Unfortunately, PagerDuty didn’t manage to resist the temptation to focus on the economic drivers around this issue. The company points out that the cost of replacing just one skilled IT responder is $300,000 or more. Riffing on this economic theme, PagerDuty’s CEO, Jennifer Tejada said that:

As organizations continue to integrate digital across their business, the demands of scale and speed places unprecedented pressure on IT professionals to maintain a quality customer experience. Using technology to transform the business operations to meet those demands is simply not enough. Building a company that  crushes the the competition requires businesses to continually guard and improve their employee Operations Health and ensure IT Operations teams perform at their best.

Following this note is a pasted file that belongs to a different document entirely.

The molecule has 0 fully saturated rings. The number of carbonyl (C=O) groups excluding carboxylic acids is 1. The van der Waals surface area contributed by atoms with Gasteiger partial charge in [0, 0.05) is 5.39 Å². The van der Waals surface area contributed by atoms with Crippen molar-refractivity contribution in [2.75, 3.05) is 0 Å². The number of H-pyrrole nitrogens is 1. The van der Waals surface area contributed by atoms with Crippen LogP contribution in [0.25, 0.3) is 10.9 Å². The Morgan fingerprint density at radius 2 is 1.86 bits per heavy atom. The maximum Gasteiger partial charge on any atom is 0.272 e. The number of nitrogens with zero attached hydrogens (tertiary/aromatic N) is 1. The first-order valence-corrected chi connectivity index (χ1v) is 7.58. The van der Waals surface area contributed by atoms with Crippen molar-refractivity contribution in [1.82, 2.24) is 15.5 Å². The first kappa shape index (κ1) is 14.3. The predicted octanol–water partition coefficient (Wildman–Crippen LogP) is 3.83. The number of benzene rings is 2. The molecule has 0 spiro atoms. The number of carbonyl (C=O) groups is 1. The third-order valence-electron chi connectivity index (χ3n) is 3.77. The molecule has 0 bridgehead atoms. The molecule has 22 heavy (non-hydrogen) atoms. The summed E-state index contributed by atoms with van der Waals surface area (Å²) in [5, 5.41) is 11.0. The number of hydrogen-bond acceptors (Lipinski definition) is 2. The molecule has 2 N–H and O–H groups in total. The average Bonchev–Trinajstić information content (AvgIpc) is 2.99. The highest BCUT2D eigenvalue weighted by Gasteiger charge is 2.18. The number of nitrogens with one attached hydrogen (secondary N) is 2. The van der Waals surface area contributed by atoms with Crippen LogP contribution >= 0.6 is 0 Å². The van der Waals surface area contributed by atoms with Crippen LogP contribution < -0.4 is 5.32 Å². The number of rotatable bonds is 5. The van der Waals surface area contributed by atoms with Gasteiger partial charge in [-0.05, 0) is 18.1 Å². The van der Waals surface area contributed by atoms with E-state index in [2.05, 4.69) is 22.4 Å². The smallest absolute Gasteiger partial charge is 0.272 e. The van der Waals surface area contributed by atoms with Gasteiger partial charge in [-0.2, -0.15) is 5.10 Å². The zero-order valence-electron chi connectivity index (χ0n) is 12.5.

The impacts of this “always on” approach

A world built on the back of digital disruption brings some negative impacts with it. All of those digital solutions require people to be ready to jump if something goes wrong – incident responders must be prepared to engage at any time of the day and initiate remediation efforts if something goes wrong with a critical system.

  • In the US, nearly half (49 percent) reported their sleep or personal life is interrupted between 11 and 30 times a week.
  • Nearly a quarter of all IT professionals (24.9 percent) believe these interruptions adversely affect their work productivity enough to make their jobs unmanageable at times, which leaves companies with an elevated risk of employee attrition.